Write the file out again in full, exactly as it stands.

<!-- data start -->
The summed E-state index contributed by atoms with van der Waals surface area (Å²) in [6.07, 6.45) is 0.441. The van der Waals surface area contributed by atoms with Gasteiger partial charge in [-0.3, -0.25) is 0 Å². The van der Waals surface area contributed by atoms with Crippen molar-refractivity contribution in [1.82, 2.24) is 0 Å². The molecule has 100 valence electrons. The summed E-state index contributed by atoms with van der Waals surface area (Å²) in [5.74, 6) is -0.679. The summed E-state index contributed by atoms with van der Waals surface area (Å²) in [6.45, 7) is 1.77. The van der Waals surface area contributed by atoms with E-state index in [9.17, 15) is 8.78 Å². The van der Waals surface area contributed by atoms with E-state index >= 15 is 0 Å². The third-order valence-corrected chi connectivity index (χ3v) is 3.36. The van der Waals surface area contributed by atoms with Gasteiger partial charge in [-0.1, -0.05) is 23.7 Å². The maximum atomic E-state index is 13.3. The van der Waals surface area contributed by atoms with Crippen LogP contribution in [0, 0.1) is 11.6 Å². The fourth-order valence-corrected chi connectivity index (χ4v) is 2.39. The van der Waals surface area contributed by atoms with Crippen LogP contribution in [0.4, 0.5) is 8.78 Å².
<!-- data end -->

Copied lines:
The summed E-state index contributed by atoms with van der Waals surface area (Å²) in [6.07, 6.45) is 0.441. The van der Waals surface area contributed by atoms with Gasteiger partial charge in [-0.3, -0.25) is 0 Å². The van der Waals surface area contributed by atoms with Crippen molar-refractivity contribution in [1.82, 2.24) is 0 Å². The molecule has 100 valence electrons. The summed E-state index contributed by atoms with van der Waals surface area (Å²) in [5.74, 6) is -0.679. The summed E-state index contributed by atoms with van der Waals surface area (Å²) in [6.45, 7) is 1.77. The van der Waals surface area contributed by atoms with E-state index in [9.17, 15) is 8.78 Å². The van der Waals surface area contributed by atoms with E-state index >= 15 is 0 Å². The third-order valence-corrected chi connectivity index (χ3v) is 3.36. The van der Waals surface area contributed by atoms with Gasteiger partial charge in [-0.1, -0.05) is 23.7 Å². The maximum atomic E-state index is 13.3. The van der Waals surface area contributed by atoms with Crippen LogP contribution in [0, 0.1) is 11.6 Å². The fourth-order valence-corrected chi connectivity index (χ4v) is 2.39. The van der Waals surface area contributed by atoms with Crippen LogP contribution in [0.4, 0.5) is 8.78 Å².